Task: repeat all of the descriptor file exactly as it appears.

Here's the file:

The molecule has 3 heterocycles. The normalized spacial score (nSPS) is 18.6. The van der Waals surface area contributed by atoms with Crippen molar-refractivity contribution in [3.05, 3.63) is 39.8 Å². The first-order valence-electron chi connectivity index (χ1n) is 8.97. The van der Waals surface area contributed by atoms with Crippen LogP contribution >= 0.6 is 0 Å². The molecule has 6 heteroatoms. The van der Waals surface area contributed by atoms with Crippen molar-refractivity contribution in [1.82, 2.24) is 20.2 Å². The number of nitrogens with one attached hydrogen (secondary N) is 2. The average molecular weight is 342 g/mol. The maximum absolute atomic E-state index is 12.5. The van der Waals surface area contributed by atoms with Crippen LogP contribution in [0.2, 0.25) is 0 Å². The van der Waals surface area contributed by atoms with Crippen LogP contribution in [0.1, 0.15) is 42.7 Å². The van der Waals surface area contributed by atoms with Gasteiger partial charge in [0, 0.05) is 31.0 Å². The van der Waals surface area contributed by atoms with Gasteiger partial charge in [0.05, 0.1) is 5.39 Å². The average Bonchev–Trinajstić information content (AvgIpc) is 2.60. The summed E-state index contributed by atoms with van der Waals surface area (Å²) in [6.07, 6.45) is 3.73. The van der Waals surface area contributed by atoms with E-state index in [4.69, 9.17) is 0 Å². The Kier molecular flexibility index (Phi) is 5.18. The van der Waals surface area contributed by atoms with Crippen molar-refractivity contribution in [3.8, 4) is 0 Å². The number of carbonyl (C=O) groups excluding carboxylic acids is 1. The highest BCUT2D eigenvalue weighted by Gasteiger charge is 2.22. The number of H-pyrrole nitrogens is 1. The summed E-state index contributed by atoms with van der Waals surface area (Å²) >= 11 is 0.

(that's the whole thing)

The molecule has 3 heterocycles. The normalized spacial score (nSPS) is 18.6. The van der Waals surface area contributed by atoms with Crippen molar-refractivity contribution in [3.05, 3.63) is 39.8 Å². The first-order valence-electron chi connectivity index (χ1n) is 8.97. The van der Waals surface area contributed by atoms with Crippen LogP contribution >= 0.6 is 0 Å². The molecule has 6 heteroatoms. The van der Waals surface area contributed by atoms with Crippen molar-refractivity contribution in [1.82, 2.24) is 20.2 Å². The number of nitrogens with one attached hydrogen (secondary N) is 2. The average molecular weight is 342 g/mol. The maximum absolute atomic E-state index is 12.5. The van der Waals surface area contributed by atoms with Crippen LogP contribution in [0.2, 0.25) is 0 Å². The van der Waals surface area contributed by atoms with Crippen LogP contribution in [0.1, 0.15) is 42.7 Å². The van der Waals surface area contributed by atoms with Gasteiger partial charge in [0, 0.05) is 31.0 Å². The van der Waals surface area contributed by atoms with Gasteiger partial charge in [0.05, 0.1) is 5.39 Å². The average Bonchev–Trinajstić information content (AvgIpc) is 2.60. The summed E-state index contributed by atoms with van der Waals surface area (Å²) in [6.07, 6.45) is 3.73. The van der Waals surface area contributed by atoms with E-state index in [4.69, 9.17) is 0 Å². The Kier molecular flexibility index (Phi) is 5.18. The van der Waals surface area contributed by atoms with Crippen molar-refractivity contribution in [3.8, 4) is 0 Å². The number of carbonyl (C=O) groups excluding carboxylic acids is 1. The highest BCUT2D eigenvalue weighted by Gasteiger charge is 2.22. The number of H-pyrrole nitrogens is 1. The summed E-state index contributed by atoms with van der Waals surface area (Å²) >= 11 is 0.